The Nightlife of Buenos Aires, Both Traditional & Cutting-Edge

L2F Nov 17 pic Argentina Buenos Aires nightlife tango milonga shutterstock_640505650Sviluppo

There’s certainly no shortage of world cities that know how to let their hair down after the sun goes down and enjoy the night away. Not always hard partying, of course – it can be animated chats in lively, sometimes historic cafés; hanging out in laid-back lounges; taking in an amazing show; and myriad other pursuits. And for all that, Argentina‘s capital is second to none in the variety of its options and the joy the porteños (locals) take in enjoying their nights and each other’s company. 

Unique to Buenos Aires nightlife, of course, is the scene that swirls around its quintessential art form, the tango. This sensuous dance developed back in the 1880s in the rough, working-class precincts and has had its ups and downs in popularity in the many decades since. These days it’s enjoying new vitality and new generations are flocking to both traditional and contemporary forms. Some shows are geared to tourists, of course, and there are several quite good-quality ones, including El Viejo Almacen and Café Tortoni. But there are also hundreds of authentic milongas where locals gather to hoof the night away (and many of them offer lessons at all levels), such as La Catedral, Maldita, and La Virtua.

L2F Nov 17 pic Argentina Buenos Aires nightlife Teatro Colon theatre shutterstock_462931135sharptoyou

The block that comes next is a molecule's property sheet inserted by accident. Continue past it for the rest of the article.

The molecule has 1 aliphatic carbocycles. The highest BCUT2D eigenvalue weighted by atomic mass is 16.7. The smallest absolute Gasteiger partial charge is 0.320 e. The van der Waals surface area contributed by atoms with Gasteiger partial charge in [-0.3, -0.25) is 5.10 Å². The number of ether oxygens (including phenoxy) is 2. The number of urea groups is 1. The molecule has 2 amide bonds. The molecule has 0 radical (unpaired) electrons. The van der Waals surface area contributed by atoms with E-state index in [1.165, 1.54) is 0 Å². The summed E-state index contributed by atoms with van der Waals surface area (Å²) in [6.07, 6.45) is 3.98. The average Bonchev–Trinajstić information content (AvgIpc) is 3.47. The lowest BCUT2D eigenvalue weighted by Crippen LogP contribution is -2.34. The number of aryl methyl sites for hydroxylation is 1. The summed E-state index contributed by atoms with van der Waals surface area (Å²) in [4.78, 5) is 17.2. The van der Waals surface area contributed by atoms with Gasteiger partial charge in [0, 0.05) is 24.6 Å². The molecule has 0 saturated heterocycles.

Theatre aficionados will find here one of the world’s more diverse stage offerings, with one of its main thoroughfares also its answer to Broadway and the West EndAvenida Corrientes, packed with venues not only presenting tango shows but musical comedies, revues, and local and international works of all genres. And then, of course, there’s the splendid grande dame Teatro Colón, 99 years old and built in the old Baroque/neoclassical style. Devoted to classical genres – symphony, opera, ballet – it’s considered to have among the best acoustics of any theatre on the planet.

For those seeking alternative, more avant-garde theatre, head to the Abastos neighbourhood (another hotbed of tango, by the way), as well as Palermo and quaint San Telmo. You’ll find a wide menu of offerings, often masterminded by the city’s young up-and-comers and staged in a variety of converted spaces.

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Beyond all that, especially on weekends, the night is long in B.A., and after the theatre, you can hang out in the cafés or bars for a spell until you hit one (or more!) of the many hot dance clubs, where at midnight the joda (party) is just gettting started.

There are a several main nightlife zones, each with a different feel. The huge Palermo and Palermo Hollywood districts offer loads of varied options, from laid-back bars and lounges to more boisterous pubs and dance clubs like Rosebar, INK Buenos Aires, and JET BA. In Palermo’s Las Cañitas sub-neighbourhood, especially the four-block stretch of Calle Báez which is its nightlife hub, is home to a batch of exclusive, upmarket restaurants and nightspots such as Kandi and Van Koning.

We’ve all hear New York is the city that never sleeps, but honestly, it has nothing on Buenos Aires. Passionate, intense, and up. All. Night.